To illustrate what a legally binding contract is like, this image depicts two hands in agreement bound by a rope.

What is a Legally Binding Contract?

Have you been asked to sign or have you signed a piece of paper that another person is claiming to be a “contract”? What constitutes a legally binding contract is more complicated than you might think.

At Gardner Employment Law, we provide guidance to make sure you understand what you are asked to sign. If you need advice before signing a contract, feel free to give us a call.

What is a Legally Binding Contract in the Workplace?

At its essence, a contract is a bargained-for exchange between two parties.  It is an agreement where Party A offers Party B something of value in exchange for something that Party B possesses.  As we explained in a previous blog post, “Are Company Policies Legally Binding – Or What’s in Your Contract?”, a contract can be based on an exchange of promises.  It can be as simple as – “If you take me to the grocery, I will pay you $10.”  Whether a contract is legally binding depends primarily on whether the agreement satisfies the essential elements of a contract, which we discuss in more detail below.

A legally binding contract can be verbal, written, or based on the parties’ conduct.  Often parties’ promises are reduced to written agreements, especially in the employment context.  But to be a binding contract, the writing is not legally required unless the parties understand that one of the terms is that the agreement must be in writing. The primary problem that arises with verbal agreements is the parties’ inconsistent memories of the terms to which they agreed.  Having the agreement in writing assures that the material terms are clear and understood by the parties.

There are many different types of contracts in the workplace. These contracts typically dictate the actions of the employer and employee pertaining to terms and conditions of employment. Examples include contracts governing severance payments, non-competition, or non-disclosure of trade secrets. Upper level managers and executives often sign employment contracts governing compensation, benefits, job duties, duration of employment, and other aspects of the employment relationship.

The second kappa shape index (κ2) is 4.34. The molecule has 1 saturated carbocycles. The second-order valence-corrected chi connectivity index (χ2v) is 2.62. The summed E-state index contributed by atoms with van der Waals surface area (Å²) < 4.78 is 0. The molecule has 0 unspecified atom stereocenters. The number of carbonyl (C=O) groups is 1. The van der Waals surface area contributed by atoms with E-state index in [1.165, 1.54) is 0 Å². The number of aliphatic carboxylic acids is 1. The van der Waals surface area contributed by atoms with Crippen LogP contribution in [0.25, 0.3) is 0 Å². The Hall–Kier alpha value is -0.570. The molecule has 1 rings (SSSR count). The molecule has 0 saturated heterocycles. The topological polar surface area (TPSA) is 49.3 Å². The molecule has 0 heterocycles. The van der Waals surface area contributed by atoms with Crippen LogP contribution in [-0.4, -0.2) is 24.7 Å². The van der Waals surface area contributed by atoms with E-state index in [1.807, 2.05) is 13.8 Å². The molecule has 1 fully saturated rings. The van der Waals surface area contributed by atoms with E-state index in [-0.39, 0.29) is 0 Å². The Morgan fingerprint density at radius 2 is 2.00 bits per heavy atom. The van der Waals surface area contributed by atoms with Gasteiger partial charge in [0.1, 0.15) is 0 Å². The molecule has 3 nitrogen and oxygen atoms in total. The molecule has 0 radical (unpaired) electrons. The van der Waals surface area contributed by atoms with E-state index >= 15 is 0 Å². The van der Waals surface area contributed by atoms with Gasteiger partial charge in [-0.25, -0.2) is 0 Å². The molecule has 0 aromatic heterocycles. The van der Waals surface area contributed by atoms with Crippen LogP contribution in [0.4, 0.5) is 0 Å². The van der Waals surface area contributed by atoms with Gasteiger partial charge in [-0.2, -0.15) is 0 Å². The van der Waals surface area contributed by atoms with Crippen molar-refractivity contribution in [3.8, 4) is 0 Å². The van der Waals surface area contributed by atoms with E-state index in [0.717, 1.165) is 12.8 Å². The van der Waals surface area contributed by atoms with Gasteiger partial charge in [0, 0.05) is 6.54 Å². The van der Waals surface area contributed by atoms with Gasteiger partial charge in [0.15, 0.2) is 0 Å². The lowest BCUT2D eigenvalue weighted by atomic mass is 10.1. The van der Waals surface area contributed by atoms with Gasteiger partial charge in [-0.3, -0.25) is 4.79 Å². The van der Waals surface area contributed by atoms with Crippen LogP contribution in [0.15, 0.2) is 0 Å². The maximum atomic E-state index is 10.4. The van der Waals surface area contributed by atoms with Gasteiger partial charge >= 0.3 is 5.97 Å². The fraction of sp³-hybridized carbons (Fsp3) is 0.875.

What Makes Up a Legally Binding Contract?

For a contract to be legally binding, it must have 4 essential elements:

  1. An offer
  2. Acceptance of material terms of the offer
  3. Consideration by both parties
  4. Mutual assent (called a “meeting of the minds”)

Using our example above, Party A says, “If you take me to the grocery, I will pay you $10” [the offer].  Party B agrees [acceptance].  They both agree to the terms, [mutual assent], and both parties give and receive value, i.e., Party A pays $10 and gets a ride to the grocery, and Party B gets $10 by driving to the grocery [consideration]. All of these elements must be satisfied for an agreement to qualify as a legally binding contract. A verbal agreement may contain these elements, but there is fertile ground for disagreement about what was offered and what was accepted.  A written contract avoids this problem.

Contract law tends to be rather black and white. Either you did or did not comply with the terms of the contract.  There is even a rule known as the “four corners rule.” This rule says that any evidence outside of what is written within the four corners of a legal document is not admissible to prove what was meant by the parties involved.  Everything that is needed is inside the four corners of the document. Of course, as with most rules, there are exceptions, such as when the terms of the agreement are vague. In that instance, an explanation of what the parties meant by their wording may be needed.

Company Policy vs. Legally Binding Contract

It is important to distinguish the difference between a legally binding contract and company policy. Texas courts do not recognize either an implied or express contract arising from an employee handbook, especially when the handbook contains a disclaimer that it does not constitute a contract. If you read your employee handbook, you almost certainly will find that disclaimer.